HELLENIC COLLEGE HOLY CROSS GREEK ORTHODOX SCHOOL OF THEOLOGY STATEMENT ON THE CONVERSION OF HAGIA SOPHIA TO A MOSQUE
Hellenic College Holy Cross Greek Orthodox School of Theology strongly protests the decision of the Turkish government to turn Hagia Sophia into a mosque. This decision strikes at the core of religious and cultural sensitivities and identities, and we are opposed to it on moral, ethical, cultural, and religious-freedom grounds.
The history of the edifice is well known. Constructed in the sixth century, the site on which Hagia Sophia now stands was home to two earlier Orthodox Christian churches, both also dedicated to Hagia Sophia—the Holy Wisdom of God. After the two earlier churches were destroyed by fire, the Emperor Justinian built the current church that became the most important Christian house of worship in the world for nearly a thousand years. When the Ottoman Turks conquered Constantinople in 1453, Hagia Sophia was turned into a mosque by the Sultan.
In 1934, Hagia Sophia became a museum and eventually a Unesco World Heritage site. For nearly 90 years, the church has been open to any and all people of faith or people of no faith at all. Its status as a museum has allowed for some of the most important discoveries of Byzantine art and iconography. Beginning in the 1930s, systematic examinations of the building undertaken by Turkish archaeologists and teams of international art historians and scholars brought to light the history of the church. There is no doubt that such discoveries and studies would not have taken place had not the building been designated as a museum.
Consistent with Turkish practice and Islamic law, Hagia Sophia will continue to be open to non-Muslim visitors. However, the claim that Hagia Sophia’s sacred icons will not be covered over seems disingenuous. As a mosque, Hagia Sophia will have its sixth-century marble floors covered with prayer rugs, as is the Islamic tradition. These floors are unique in the eastern Mediterranean world. What will be the fate of the large, ninth-century mosaic of the Mother of God holding Christ on her lap, which adorns the central apse of the building? What will be the fate of the monumental Seraphs that cover the four pendentives under the main dome? What will be the fate of the mosaic in the lunette over the main doors that depicts Christ enthroned with an emperor kneeling before him in supplication? What will be the fate of the thirteenth-century mosaic in the southeast gallery that preserves perhaps the finest mosaic depiction of Christ from the entire Byzantine period, along with images of the Virgin and John the Baptist?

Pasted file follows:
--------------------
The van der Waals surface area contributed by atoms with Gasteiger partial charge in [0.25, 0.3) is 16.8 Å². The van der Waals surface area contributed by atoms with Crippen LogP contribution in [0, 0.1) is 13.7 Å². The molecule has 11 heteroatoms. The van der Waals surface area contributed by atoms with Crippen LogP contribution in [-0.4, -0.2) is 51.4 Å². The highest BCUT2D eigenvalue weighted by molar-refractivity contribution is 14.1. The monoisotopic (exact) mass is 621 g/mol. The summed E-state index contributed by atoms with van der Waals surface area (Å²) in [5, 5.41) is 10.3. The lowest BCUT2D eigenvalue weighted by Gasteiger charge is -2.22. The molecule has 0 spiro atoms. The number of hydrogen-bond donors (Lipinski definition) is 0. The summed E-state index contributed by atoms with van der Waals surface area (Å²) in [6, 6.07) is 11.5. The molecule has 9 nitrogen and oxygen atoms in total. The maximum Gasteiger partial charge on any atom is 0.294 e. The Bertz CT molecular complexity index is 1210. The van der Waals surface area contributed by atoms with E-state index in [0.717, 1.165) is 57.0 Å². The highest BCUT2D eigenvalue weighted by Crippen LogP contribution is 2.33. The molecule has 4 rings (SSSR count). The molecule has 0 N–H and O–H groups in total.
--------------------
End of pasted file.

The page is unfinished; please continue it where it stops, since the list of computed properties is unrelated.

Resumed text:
The land of Turkey is the home of several historically significant cultures. Ancient Hittite settlements, Hellenistic ruins, Roman temples, Byzantine monuments, Seljuk and Ottoman buildings, have all been preserved and respected by the Turkish people and government. However, the same respect shown to these cultural monuments has begun to fade with respect to Byzantine churches. Beginning with the conversion of the Hagia Sophia church in Trebizon in 2013, the Turkish government has systematically turned Byzantine churches into mosques. More recently, approval was given for turning the famous Monastery of the Chora (Kariye Camii) into a mosque. This magnificent church, filled with mosaics and frescos, contains some of the most outstanding examples of Orthodox Christian iconography produced during the late Byzantine period (13-15th centuries). The pattern is clear: the removal of any trace of Christian Byzantium from Turkey.
The decision to turn Hagia Sophia into a mosque, after nearly a century as a landmark museum displaying its joint Christian and Islamic heritage, is a deeply offensive act that is morally indefensible. It reflects the insensitivity of Turkey’s current leadership to non-Muslim religious traditions and sends a message to the world that Turkey is for Muslim Turks. It is a sad day for humanity in the twenty-first century when old military conquests continue to be relived and revived centuries later without recognition of the cultures and monuments those victories tried to destroy.